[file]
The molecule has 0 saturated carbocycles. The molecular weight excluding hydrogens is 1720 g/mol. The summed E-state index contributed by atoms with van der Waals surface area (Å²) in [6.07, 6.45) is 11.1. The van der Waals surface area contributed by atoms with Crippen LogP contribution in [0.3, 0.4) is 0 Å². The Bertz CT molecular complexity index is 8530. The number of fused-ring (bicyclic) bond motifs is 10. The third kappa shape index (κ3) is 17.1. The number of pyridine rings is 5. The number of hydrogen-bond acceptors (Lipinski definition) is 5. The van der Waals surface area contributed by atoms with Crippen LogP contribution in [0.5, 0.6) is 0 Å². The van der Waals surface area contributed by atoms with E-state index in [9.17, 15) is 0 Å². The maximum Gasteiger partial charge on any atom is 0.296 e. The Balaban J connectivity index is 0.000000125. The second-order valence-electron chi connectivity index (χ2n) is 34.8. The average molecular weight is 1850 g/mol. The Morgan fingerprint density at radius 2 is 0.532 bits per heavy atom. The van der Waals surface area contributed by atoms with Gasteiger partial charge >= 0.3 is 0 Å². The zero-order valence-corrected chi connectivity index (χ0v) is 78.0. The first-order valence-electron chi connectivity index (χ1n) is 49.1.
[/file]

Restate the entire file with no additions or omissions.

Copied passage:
The molecule has 0 saturated carbocycles. The molecular weight excluding hydrogens is 1720 g/mol. The summed E-state index contributed by atoms with van der Waals surface area (Å²) in [6.07, 6.45) is 11.1. The van der Waals surface area contributed by atoms with Crippen LogP contribution in [0.3, 0.4) is 0 Å². The Bertz CT molecular complexity index is 8530. The number of fused-ring (bicyclic) bond motifs is 10. The third kappa shape index (κ3) is 17.1. The number of pyridine rings is 5. The number of hydrogen-bond acceptors (Lipinski definition) is 5. The van der Waals surface area contributed by atoms with Crippen LogP contribution in [0.5, 0.6) is 0 Å². The van der Waals surface area contributed by atoms with E-state index in [9.17, 15) is 0 Å². The maximum Gasteiger partial charge on any atom is 0.296 e. The Balaban J connectivity index is 0.000000125. The second-order valence-electron chi connectivity index (χ2n) is 34.8. The average molecular weight is 1850 g/mol. The Morgan fingerprint density at radius 2 is 0.532 bits per heavy atom. The van der Waals surface area contributed by atoms with Gasteiger partial charge >= 0.3 is 0 Å². The zero-order valence-corrected chi connectivity index (χ0v) is 78.0. The first-order valence-electron chi connectivity index (χ1n) is 49.1.